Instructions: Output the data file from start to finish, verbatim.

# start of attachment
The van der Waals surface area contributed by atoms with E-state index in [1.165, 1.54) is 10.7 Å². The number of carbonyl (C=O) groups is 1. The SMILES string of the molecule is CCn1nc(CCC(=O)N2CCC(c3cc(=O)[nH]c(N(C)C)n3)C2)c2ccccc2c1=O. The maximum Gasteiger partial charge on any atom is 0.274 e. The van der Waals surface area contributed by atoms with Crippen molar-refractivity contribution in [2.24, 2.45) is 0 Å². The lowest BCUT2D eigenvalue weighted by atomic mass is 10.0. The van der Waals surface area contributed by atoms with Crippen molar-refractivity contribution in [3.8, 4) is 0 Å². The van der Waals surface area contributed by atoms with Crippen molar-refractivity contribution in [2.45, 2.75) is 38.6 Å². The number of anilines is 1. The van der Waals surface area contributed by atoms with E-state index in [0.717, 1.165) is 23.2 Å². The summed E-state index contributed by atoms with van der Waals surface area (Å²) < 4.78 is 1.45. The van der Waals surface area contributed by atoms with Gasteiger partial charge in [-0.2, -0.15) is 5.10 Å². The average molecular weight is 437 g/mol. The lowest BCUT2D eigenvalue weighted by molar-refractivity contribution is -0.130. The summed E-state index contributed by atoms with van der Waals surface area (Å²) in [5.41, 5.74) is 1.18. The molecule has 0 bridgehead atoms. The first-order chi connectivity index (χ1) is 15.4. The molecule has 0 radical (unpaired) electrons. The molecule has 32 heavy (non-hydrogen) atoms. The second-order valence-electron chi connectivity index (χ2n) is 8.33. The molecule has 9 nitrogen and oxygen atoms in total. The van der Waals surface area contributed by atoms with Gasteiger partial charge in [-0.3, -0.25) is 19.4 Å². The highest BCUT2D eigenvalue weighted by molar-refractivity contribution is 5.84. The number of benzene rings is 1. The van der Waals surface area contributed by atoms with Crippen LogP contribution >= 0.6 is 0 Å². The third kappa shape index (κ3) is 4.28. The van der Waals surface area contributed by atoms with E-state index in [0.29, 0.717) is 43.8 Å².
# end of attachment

The van der Waals surface area contributed by atoms with E-state index in [1.165, 1.54) is 10.7 Å². The number of carbonyl (C=O) groups is 1. The SMILES string of the molecule is CCn1nc(CCC(=O)N2CCC(c3cc(=O)[nH]c(N(C)C)n3)C2)c2ccccc2c1=O. The maximum Gasteiger partial charge on any atom is 0.274 e. The van der Waals surface area contributed by atoms with Crippen molar-refractivity contribution in [2.24, 2.45) is 0 Å². The lowest BCUT2D eigenvalue weighted by atomic mass is 10.0. The van der Waals surface area contributed by atoms with Crippen molar-refractivity contribution in [3.8, 4) is 0 Å². The van der Waals surface area contributed by atoms with Crippen molar-refractivity contribution in [2.45, 2.75) is 38.6 Å². The number of anilines is 1. The van der Waals surface area contributed by atoms with E-state index in [0.717, 1.165) is 23.2 Å². The summed E-state index contributed by atoms with van der Waals surface area (Å²) < 4.78 is 1.45. The van der Waals surface area contributed by atoms with Gasteiger partial charge in [-0.2, -0.15) is 5.10 Å². The average molecular weight is 437 g/mol. The lowest BCUT2D eigenvalue weighted by molar-refractivity contribution is -0.130. The summed E-state index contributed by atoms with van der Waals surface area (Å²) in [5.41, 5.74) is 1.18. The molecule has 0 bridgehead atoms. The first-order chi connectivity index (χ1) is 15.4. The molecule has 0 radical (unpaired) electrons. The molecule has 32 heavy (non-hydrogen) atoms. The second-order valence-electron chi connectivity index (χ2n) is 8.33. The molecule has 9 nitrogen and oxygen atoms in total. The van der Waals surface area contributed by atoms with Gasteiger partial charge in [-0.3, -0.25) is 19.4 Å². The highest BCUT2D eigenvalue weighted by molar-refractivity contribution is 5.84. The number of benzene rings is 1. The van der Waals surface area contributed by atoms with Crippen LogP contribution >= 0.6 is 0 Å². The third kappa shape index (κ3) is 4.28. The van der Waals surface area contributed by atoms with E-state index in [0.29, 0.717) is 43.8 Å².